- Subject index
Dying is a social as well as physiological phenomenon. Each society characterizes and, consequently, treats death and dying in its own individual ways—ways that differ markedly. These particular patterns of death and dying engender modal cultural responses, and such institutionalized behavior has familiar, economical, educational, religious, and political implications. The Handbook of Death and Dying takes stock of the vast literature in the field.
Chapter 29: Death Education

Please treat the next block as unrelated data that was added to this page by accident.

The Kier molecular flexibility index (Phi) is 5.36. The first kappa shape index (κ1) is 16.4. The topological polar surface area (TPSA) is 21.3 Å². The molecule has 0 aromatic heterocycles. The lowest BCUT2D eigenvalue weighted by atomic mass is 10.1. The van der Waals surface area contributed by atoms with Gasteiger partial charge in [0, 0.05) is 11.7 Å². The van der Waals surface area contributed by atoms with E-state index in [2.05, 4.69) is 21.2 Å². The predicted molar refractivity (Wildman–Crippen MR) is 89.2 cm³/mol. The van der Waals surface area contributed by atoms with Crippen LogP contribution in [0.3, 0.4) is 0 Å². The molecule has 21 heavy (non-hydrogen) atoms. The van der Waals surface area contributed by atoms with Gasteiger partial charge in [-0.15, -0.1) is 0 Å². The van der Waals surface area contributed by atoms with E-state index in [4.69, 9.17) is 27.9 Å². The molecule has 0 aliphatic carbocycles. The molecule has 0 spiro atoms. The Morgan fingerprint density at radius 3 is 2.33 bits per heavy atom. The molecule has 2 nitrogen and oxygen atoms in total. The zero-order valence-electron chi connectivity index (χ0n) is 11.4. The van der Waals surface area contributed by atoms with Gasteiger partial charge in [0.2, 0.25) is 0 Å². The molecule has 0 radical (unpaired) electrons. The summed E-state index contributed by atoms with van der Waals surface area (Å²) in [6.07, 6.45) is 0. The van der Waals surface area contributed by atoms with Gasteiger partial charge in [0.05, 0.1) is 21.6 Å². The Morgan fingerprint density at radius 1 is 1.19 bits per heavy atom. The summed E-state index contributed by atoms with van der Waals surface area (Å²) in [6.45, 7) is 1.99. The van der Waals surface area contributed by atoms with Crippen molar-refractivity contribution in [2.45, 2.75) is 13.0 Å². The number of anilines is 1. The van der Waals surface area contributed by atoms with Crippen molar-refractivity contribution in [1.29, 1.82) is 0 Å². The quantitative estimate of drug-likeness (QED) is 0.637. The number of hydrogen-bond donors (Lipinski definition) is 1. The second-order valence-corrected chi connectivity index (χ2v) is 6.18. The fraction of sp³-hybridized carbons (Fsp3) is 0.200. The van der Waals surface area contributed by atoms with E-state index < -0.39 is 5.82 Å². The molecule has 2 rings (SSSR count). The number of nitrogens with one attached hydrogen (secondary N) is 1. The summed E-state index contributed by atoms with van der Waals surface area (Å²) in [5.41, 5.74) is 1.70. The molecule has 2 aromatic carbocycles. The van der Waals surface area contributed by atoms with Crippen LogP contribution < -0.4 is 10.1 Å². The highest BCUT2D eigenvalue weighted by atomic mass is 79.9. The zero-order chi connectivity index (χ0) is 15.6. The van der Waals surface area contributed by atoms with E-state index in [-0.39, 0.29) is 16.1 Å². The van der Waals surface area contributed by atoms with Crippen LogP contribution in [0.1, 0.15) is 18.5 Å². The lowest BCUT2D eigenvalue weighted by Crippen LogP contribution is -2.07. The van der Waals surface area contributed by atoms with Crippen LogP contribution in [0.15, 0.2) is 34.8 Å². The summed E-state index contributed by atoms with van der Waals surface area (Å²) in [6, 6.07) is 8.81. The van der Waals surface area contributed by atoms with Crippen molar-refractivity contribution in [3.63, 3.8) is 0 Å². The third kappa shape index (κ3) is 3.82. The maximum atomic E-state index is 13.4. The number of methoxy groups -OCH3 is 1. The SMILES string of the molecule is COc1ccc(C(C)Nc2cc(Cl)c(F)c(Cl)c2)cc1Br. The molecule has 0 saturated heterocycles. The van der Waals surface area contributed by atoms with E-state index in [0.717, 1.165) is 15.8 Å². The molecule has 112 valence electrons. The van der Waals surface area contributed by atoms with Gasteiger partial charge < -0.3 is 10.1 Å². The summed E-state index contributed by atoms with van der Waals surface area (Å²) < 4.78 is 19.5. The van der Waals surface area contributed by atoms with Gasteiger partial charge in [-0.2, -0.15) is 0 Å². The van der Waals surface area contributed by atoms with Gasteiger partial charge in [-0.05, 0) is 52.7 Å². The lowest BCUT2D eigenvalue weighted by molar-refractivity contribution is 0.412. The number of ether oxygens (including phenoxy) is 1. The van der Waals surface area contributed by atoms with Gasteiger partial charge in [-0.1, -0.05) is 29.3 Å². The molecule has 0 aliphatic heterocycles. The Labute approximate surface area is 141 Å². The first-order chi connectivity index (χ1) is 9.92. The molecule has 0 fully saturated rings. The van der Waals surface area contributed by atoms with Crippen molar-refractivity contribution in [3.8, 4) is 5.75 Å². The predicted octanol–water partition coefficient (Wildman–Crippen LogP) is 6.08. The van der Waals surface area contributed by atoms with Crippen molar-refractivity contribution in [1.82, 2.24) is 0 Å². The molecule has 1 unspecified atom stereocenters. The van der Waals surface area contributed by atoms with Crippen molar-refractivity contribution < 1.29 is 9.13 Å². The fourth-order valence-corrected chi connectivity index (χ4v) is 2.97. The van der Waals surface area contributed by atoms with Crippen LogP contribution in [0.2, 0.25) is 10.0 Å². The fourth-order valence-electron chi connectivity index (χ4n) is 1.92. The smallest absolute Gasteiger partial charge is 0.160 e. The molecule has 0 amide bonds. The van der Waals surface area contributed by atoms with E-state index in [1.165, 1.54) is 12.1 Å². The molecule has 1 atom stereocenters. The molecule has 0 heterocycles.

Death education is in many ways an awkward phrase that may convey undesirable meanings to some who hear or read it. One of its faults lies in the implication that it refers to a type of education intended for or aimed at those who are already dead. Alternatively, some may incorrectly think that it refers to explaining to living people what the state of death is really like. We begin this chapter by illustrating the proper meaning of the termdeath education by listing and discussing briefly some of the many subjects that fall within the scope of education about dying, death, and bereavement. After that, we look at several examples of death education in action, four central dimensions of this type of ...